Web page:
One of my first stories, Gators In Kansas, was an exploration about underwater farming through the eyes of a migrant farmer. While that story is part of the UnCommon Lands anthology it set a tone for the stories I have written for Rising Waters.
I also love the anthology form. I am really interested in painting a picture of what the world might become through a series of stories and characters who live in the same world, but may or may not be connected. Grief Protocols, Gators In Kansas, Stealing Air and other stories are all in the same world in my mind.
Grief Protocols is a sibling bond story. I was exploring the distance a family might get stretched and how elastic those relationships may or may not be. That story is more tech-focused, but again, lives in a time and place that is easily within reach today.
Was any of the story for Grief Protocols inspired by real life events?
Happily no, but the relationships are personal and familiar. I have a younger sister whom I am very close with and we definitely have a “country mouse – city mouse” type relationship. She has always been a rock for me and was an inspiration as I explored characters.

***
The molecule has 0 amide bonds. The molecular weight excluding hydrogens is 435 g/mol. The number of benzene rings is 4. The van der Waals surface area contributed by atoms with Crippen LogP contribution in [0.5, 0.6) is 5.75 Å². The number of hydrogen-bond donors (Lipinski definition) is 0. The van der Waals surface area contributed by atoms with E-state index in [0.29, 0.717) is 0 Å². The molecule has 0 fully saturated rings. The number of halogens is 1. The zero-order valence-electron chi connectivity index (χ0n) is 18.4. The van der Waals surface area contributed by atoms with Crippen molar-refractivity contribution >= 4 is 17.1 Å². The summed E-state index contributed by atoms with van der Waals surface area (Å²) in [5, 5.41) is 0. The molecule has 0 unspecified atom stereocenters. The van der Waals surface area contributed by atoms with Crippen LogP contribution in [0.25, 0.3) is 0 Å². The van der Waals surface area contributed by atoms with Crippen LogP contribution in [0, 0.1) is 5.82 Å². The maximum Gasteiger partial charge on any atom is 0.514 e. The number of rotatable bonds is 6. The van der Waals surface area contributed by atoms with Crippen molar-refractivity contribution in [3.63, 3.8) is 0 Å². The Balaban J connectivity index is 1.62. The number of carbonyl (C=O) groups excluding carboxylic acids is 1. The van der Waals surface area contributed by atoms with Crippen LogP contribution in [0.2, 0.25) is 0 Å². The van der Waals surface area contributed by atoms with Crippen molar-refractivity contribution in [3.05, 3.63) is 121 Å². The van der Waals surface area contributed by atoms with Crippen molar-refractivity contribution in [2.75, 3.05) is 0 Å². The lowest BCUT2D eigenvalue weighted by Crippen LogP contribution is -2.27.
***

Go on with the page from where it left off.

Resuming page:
Elaborate upon the theme of your short story series.
Rising waters is a speculative series about what could happen. I love to mess with the question What If? What if invasive crocodiles moved into the great plains? What if we embedded social media into our vision? What if we added growth hormones to the air? There are so many wonderful what if questions that grab my attention and the stories grow out of them.
I’m a fan of Black Mirror, Close Encounters of the Third Kind, and Ex Machina and so many other great science fiction stories that take an extreme look at how our world is changing under our feet. Rising Waters aims to accomplish that.
Since I am a hiker / traveler, tell me about your favorite place to visit.